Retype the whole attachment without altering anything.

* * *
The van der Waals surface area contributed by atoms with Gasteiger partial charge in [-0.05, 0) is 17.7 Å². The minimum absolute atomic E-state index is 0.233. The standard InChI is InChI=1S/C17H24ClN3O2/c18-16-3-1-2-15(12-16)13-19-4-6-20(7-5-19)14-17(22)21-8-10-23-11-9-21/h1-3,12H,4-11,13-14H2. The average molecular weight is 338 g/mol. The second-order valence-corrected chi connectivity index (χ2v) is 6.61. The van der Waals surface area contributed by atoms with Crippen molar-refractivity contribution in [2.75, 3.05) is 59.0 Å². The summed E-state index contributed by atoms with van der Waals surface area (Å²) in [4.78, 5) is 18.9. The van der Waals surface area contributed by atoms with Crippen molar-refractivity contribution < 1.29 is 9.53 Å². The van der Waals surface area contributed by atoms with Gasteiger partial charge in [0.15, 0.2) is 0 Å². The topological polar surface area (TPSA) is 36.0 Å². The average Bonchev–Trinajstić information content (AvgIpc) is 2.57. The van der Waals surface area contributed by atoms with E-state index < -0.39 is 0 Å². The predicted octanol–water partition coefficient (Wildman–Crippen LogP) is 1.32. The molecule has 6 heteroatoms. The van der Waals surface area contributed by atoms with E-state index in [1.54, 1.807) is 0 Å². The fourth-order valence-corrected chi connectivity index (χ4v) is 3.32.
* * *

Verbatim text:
The van der Waals surface area contributed by atoms with Gasteiger partial charge in [-0.05, 0) is 17.7 Å². The minimum absolute atomic E-state index is 0.233. The standard InChI is InChI=1S/C17H24ClN3O2/c18-16-3-1-2-15(12-16)13-19-4-6-20(7-5-19)14-17(22)21-8-10-23-11-9-21/h1-3,12H,4-11,13-14H2. The average molecular weight is 338 g/mol. The second-order valence-corrected chi connectivity index (χ2v) is 6.61. The van der Waals surface area contributed by atoms with Crippen molar-refractivity contribution in [2.75, 3.05) is 59.0 Å². The summed E-state index contributed by atoms with van der Waals surface area (Å²) in [4.78, 5) is 18.9. The van der Waals surface area contributed by atoms with Crippen molar-refractivity contribution < 1.29 is 9.53 Å². The van der Waals surface area contributed by atoms with Gasteiger partial charge in [0.15, 0.2) is 0 Å². The topological polar surface area (TPSA) is 36.0 Å². The average Bonchev–Trinajstić information content (AvgIpc) is 2.57. The van der Waals surface area contributed by atoms with E-state index < -0.39 is 0 Å². The predicted octanol–water partition coefficient (Wildman–Crippen LogP) is 1.32. The molecule has 6 heteroatoms. The van der Waals surface area contributed by atoms with E-state index in [1.54, 1.807) is 0 Å². The fourth-order valence-corrected chi connectivity index (χ4v) is 3.32.